FactsArdiente is a gated neighborhood in Las Vegas, Nevada. Ardiente is not open to the public and is governed by the Ardiente Homeowners Association. It has common areas, including a clubhouse, which has restricted access, and is monitored by a property management company. Plaintiffs, Deborah and Michael Sanzaro, were members of the association. Mrs. Sanzaro become disabled in 2004 and her disability permanently impeded her ability to walk without assistance. Mrs. Sanzaro required a walker and a trained service animal. The service dog, a chihuahua named Angel, would obtain Mrs. Sanzaro’s walker and keys if these items were out of her reach. Mrs. Sanzaro attempted to enter the clubhouse with her service dog and walker on at least three separate occasions. The management company asked Mrs. Sanzaro to leave as the Association did not allow pets in the clubhouse and she did not have documentation on her to demonstrate that Angel was a service animal. Security was called and Mrs. Sanzaro left the clubhouse. Mrs. Sanzaro was denied access to the clubhouse on several other occasions. The association then began fining her and the Sanzaros later received various harassing letters from other members of the community as a result of the Association’s conduct, the board’s conduct and the management company’s conduct. The Sanzaros were later forced to file for bankruptcy as a result of the liens that were placed on their unit from the fines. The Sanzaros then filed claims for violation the Americans with Disabilities Act and the Federal Fair Housing Act against the developer, the homeowners association, individual board members, the management company and individual property managers.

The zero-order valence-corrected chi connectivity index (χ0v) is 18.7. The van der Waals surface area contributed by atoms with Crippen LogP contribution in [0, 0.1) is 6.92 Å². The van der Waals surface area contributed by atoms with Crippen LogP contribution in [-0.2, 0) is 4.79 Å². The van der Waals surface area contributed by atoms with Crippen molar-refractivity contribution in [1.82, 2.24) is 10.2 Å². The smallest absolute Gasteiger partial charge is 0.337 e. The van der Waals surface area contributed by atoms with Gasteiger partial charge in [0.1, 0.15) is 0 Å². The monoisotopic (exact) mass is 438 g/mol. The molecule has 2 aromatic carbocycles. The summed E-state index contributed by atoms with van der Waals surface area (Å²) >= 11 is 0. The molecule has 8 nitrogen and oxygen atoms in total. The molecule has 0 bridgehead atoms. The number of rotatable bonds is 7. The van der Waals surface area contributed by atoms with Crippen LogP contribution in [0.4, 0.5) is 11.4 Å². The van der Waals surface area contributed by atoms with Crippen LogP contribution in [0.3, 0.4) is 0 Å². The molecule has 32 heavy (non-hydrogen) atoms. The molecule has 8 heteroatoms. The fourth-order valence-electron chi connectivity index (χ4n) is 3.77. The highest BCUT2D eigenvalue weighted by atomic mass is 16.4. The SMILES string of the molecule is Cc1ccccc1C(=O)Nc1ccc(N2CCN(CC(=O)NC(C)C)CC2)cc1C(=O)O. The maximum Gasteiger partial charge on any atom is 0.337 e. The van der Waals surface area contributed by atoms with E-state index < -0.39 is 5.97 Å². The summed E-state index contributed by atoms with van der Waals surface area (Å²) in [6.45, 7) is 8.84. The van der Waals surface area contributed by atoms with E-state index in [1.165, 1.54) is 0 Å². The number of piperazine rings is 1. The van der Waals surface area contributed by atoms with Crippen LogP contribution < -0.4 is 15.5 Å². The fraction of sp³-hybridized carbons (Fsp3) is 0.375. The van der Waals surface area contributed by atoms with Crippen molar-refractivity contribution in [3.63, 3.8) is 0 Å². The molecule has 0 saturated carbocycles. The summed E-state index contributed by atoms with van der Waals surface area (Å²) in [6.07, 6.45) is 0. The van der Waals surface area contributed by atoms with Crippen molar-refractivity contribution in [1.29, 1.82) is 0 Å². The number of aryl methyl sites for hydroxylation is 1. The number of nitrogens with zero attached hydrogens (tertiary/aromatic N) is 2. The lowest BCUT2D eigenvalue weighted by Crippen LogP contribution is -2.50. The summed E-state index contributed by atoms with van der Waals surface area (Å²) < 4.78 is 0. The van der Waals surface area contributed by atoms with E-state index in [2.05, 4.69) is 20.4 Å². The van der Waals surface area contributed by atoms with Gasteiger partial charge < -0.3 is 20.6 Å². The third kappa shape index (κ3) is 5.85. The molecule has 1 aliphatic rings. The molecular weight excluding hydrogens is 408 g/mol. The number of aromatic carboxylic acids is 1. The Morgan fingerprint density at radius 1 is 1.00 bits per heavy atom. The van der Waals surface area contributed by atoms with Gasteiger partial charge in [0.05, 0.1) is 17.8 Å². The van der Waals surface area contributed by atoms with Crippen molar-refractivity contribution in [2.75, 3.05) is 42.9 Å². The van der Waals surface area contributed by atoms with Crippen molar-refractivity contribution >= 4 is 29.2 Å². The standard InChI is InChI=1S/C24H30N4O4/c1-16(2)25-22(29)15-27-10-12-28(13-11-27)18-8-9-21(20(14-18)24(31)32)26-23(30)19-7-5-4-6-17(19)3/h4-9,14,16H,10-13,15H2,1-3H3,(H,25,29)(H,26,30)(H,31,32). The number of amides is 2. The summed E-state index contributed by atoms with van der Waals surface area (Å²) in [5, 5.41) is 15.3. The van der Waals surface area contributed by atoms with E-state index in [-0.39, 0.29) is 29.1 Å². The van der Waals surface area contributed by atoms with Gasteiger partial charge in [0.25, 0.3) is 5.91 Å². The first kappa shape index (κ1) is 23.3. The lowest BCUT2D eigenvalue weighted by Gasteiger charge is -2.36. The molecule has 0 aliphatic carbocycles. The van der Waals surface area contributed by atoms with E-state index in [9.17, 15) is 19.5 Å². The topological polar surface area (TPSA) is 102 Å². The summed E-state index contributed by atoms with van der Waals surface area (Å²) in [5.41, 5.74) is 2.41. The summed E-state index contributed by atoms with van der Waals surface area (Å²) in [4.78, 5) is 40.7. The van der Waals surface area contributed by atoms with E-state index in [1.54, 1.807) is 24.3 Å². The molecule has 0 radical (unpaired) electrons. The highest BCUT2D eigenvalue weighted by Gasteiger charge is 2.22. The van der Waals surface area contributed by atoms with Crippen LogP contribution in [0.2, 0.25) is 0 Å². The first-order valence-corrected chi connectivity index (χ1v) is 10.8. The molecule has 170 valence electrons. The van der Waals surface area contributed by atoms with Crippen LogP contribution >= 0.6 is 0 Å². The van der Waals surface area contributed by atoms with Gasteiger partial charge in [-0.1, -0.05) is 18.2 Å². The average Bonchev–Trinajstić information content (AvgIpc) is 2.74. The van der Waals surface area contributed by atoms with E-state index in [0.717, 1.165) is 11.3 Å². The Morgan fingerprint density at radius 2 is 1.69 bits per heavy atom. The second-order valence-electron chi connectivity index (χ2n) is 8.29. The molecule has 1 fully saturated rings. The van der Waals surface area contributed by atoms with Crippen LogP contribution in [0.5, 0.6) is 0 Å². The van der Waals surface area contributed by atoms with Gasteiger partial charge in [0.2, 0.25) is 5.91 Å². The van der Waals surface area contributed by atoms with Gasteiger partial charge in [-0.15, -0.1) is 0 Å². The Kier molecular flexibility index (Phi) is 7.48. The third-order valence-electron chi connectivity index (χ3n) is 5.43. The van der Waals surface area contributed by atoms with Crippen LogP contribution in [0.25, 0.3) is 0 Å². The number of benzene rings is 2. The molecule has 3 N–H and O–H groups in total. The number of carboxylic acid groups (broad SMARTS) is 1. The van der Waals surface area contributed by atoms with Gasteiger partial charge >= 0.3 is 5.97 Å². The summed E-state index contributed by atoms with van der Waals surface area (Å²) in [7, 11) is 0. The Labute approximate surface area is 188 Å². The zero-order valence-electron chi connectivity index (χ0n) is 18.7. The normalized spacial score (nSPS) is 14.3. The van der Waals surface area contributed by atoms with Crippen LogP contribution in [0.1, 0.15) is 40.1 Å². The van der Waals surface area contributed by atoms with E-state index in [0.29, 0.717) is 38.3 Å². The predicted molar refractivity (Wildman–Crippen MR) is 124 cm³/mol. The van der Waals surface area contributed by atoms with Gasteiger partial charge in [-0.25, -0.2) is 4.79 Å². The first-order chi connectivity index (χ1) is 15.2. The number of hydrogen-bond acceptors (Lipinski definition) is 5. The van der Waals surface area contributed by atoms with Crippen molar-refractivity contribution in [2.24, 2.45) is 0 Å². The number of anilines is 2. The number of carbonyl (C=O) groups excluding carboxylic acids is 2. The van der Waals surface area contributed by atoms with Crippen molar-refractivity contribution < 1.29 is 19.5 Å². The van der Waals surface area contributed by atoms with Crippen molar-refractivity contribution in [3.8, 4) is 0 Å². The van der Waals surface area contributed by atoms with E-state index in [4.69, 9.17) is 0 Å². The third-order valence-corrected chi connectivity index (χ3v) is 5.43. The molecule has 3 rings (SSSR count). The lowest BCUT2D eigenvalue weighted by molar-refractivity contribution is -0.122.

Americans with Disabilities ActAfter a bench trial, the court held that the Ardiente Homeowners Association did not violate the Americans with Disabilities Act (“ADA”). The court held that, “To prevail on a Title III discrimination claim, the plaintiff must show that (1) she is disabled within the meaning of the ADA; (2) the defendant is a private entity that owns, leases, or operates a place of public accommodation; and (3) the plaintiff was denied public accommodations by the defendant because of her disability.” In the context of ADA discrimination claims pertaining to service animals, discrimination is defined in part as “a failure to make reasonable modifications in policies, practices, or procedures, when such modifications are necessary to afford such goods, services, facilities, privileges, advantages, or accommodations to individuals with disabilities ….” 42 U.S.C. 12182(b)(2)(A)(ii) (2009). While the court found that Mrs. Sanzaro was “disabled” within the meaning of the ADA, it determined that the private clubhouse was not a place of public accommodation under the ADA as the “general public did not have unrestricted, general or even limited access to the clubhouse.” Accordingly, the court did not find a violation of the ADA.